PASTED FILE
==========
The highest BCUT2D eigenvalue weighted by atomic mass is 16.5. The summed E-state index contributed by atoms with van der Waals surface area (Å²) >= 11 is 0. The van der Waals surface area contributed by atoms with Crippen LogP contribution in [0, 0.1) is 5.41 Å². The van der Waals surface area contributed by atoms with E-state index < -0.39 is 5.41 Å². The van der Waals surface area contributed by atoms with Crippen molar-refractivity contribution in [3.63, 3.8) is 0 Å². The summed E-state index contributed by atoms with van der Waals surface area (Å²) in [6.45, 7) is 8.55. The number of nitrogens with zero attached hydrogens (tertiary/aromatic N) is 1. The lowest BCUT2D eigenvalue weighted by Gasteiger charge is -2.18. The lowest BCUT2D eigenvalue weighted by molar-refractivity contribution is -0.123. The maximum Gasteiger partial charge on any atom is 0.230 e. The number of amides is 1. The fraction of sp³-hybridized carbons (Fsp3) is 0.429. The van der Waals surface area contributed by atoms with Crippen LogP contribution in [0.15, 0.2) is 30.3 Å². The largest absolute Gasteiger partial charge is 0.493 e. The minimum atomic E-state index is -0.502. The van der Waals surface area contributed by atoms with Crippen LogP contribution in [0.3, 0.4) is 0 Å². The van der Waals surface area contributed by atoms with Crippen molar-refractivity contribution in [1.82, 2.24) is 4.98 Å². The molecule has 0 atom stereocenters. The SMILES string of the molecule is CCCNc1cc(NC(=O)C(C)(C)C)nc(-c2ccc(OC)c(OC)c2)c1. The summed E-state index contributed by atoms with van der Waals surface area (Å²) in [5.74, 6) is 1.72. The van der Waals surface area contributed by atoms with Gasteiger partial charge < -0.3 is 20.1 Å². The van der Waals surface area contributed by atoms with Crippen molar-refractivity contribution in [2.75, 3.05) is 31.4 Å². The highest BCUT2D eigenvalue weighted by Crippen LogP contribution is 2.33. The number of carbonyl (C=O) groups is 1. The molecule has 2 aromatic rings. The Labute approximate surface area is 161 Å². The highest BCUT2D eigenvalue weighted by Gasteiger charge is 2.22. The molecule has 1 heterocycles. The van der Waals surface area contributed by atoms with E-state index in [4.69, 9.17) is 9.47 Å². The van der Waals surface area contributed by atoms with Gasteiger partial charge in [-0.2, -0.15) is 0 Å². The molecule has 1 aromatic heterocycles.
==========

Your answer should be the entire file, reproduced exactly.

The highest BCUT2D eigenvalue weighted by atomic mass is 16.5. The summed E-state index contributed by atoms with van der Waals surface area (Å²) >= 11 is 0. The van der Waals surface area contributed by atoms with Crippen LogP contribution in [0, 0.1) is 5.41 Å². The van der Waals surface area contributed by atoms with E-state index < -0.39 is 5.41 Å². The van der Waals surface area contributed by atoms with Crippen molar-refractivity contribution in [3.63, 3.8) is 0 Å². The summed E-state index contributed by atoms with van der Waals surface area (Å²) in [6.45, 7) is 8.55. The number of nitrogens with zero attached hydrogens (tertiary/aromatic N) is 1. The lowest BCUT2D eigenvalue weighted by Gasteiger charge is -2.18. The lowest BCUT2D eigenvalue weighted by molar-refractivity contribution is -0.123. The maximum Gasteiger partial charge on any atom is 0.230 e. The number of amides is 1. The fraction of sp³-hybridized carbons (Fsp3) is 0.429. The van der Waals surface area contributed by atoms with Crippen LogP contribution in [0.15, 0.2) is 30.3 Å². The largest absolute Gasteiger partial charge is 0.493 e. The minimum atomic E-state index is -0.502. The van der Waals surface area contributed by atoms with Crippen LogP contribution in [0.3, 0.4) is 0 Å². The van der Waals surface area contributed by atoms with Crippen molar-refractivity contribution in [1.82, 2.24) is 4.98 Å². The molecule has 0 atom stereocenters. The SMILES string of the molecule is CCCNc1cc(NC(=O)C(C)(C)C)nc(-c2ccc(OC)c(OC)c2)c1. The summed E-state index contributed by atoms with van der Waals surface area (Å²) in [5.74, 6) is 1.72. The van der Waals surface area contributed by atoms with Gasteiger partial charge < -0.3 is 20.1 Å². The van der Waals surface area contributed by atoms with Crippen molar-refractivity contribution in [2.75, 3.05) is 31.4 Å². The highest BCUT2D eigenvalue weighted by Crippen LogP contribution is 2.33. The number of carbonyl (C=O) groups is 1. The molecule has 2 aromatic rings. The Labute approximate surface area is 161 Å². The highest BCUT2D eigenvalue weighted by Gasteiger charge is 2.22. The molecule has 1 heterocycles. The van der Waals surface area contributed by atoms with E-state index in [4.69, 9.17) is 9.47 Å². The van der Waals surface area contributed by atoms with Gasteiger partial charge in [-0.2, -0.15) is 0 Å². The molecule has 1 aromatic heterocycles.